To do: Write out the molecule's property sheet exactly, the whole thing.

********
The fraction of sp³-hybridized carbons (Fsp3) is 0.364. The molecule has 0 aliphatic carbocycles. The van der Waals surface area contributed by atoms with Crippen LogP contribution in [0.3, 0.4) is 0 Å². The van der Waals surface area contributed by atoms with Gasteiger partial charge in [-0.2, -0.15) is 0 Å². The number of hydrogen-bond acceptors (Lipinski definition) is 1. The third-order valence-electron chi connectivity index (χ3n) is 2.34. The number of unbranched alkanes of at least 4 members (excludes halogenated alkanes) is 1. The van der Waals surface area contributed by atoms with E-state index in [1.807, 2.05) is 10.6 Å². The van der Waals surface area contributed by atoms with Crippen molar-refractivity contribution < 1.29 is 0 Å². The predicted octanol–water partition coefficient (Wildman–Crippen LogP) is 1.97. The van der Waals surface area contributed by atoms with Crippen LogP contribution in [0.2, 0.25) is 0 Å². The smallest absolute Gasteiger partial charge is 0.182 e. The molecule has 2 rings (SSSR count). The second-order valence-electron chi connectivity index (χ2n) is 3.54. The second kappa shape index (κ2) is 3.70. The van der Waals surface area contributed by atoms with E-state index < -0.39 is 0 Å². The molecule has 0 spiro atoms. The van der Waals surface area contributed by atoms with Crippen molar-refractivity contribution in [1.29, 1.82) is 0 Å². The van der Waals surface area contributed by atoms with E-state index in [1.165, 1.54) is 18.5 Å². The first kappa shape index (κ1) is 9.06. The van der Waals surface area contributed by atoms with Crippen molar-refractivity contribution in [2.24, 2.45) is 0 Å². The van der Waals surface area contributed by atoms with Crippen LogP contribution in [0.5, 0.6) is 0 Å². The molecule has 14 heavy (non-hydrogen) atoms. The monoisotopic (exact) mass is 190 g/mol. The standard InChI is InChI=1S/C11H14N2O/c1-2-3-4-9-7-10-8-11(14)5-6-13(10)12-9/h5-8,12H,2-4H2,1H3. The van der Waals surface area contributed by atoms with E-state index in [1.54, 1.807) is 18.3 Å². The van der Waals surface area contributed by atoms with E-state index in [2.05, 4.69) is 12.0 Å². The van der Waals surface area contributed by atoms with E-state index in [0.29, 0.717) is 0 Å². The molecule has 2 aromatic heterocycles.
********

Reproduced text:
The fraction of sp³-hybridized carbons (Fsp3) is 0.364. The molecule has 0 aliphatic carbocycles. The van der Waals surface area contributed by atoms with Crippen LogP contribution in [0.3, 0.4) is 0 Å². The van der Waals surface area contributed by atoms with Gasteiger partial charge in [-0.2, -0.15) is 0 Å². The number of hydrogen-bond acceptors (Lipinski definition) is 1. The third-order valence-electron chi connectivity index (χ3n) is 2.34. The number of unbranched alkanes of at least 4 members (excludes halogenated alkanes) is 1. The van der Waals surface area contributed by atoms with E-state index in [1.807, 2.05) is 10.6 Å². The van der Waals surface area contributed by atoms with Crippen molar-refractivity contribution < 1.29 is 0 Å². The predicted octanol–water partition coefficient (Wildman–Crippen LogP) is 1.97. The van der Waals surface area contributed by atoms with Crippen LogP contribution in [0.2, 0.25) is 0 Å². The smallest absolute Gasteiger partial charge is 0.182 e. The molecule has 2 rings (SSSR count). The second-order valence-electron chi connectivity index (χ2n) is 3.54. The second kappa shape index (κ2) is 3.70. The van der Waals surface area contributed by atoms with E-state index < -0.39 is 0 Å². The molecule has 0 spiro atoms. The van der Waals surface area contributed by atoms with Crippen molar-refractivity contribution in [1.29, 1.82) is 0 Å². The van der Waals surface area contributed by atoms with E-state index in [1.165, 1.54) is 18.5 Å². The first kappa shape index (κ1) is 9.06. The van der Waals surface area contributed by atoms with Crippen molar-refractivity contribution in [2.24, 2.45) is 0 Å². The van der Waals surface area contributed by atoms with Crippen LogP contribution in [0.5, 0.6) is 0 Å². The molecule has 14 heavy (non-hydrogen) atoms. The monoisotopic (exact) mass is 190 g/mol. The standard InChI is InChI=1S/C11H14N2O/c1-2-3-4-9-7-10-8-11(14)5-6-13(10)12-9/h5-8,12H,2-4H2,1H3. The van der Waals surface area contributed by atoms with E-state index in [1.54, 1.807) is 18.3 Å². The van der Waals surface area contributed by atoms with E-state index in [2.05, 4.69) is 12.0 Å². The van der Waals surface area contributed by atoms with E-state index in [0.29, 0.717) is 0 Å². The molecule has 2 aromatic heterocycles.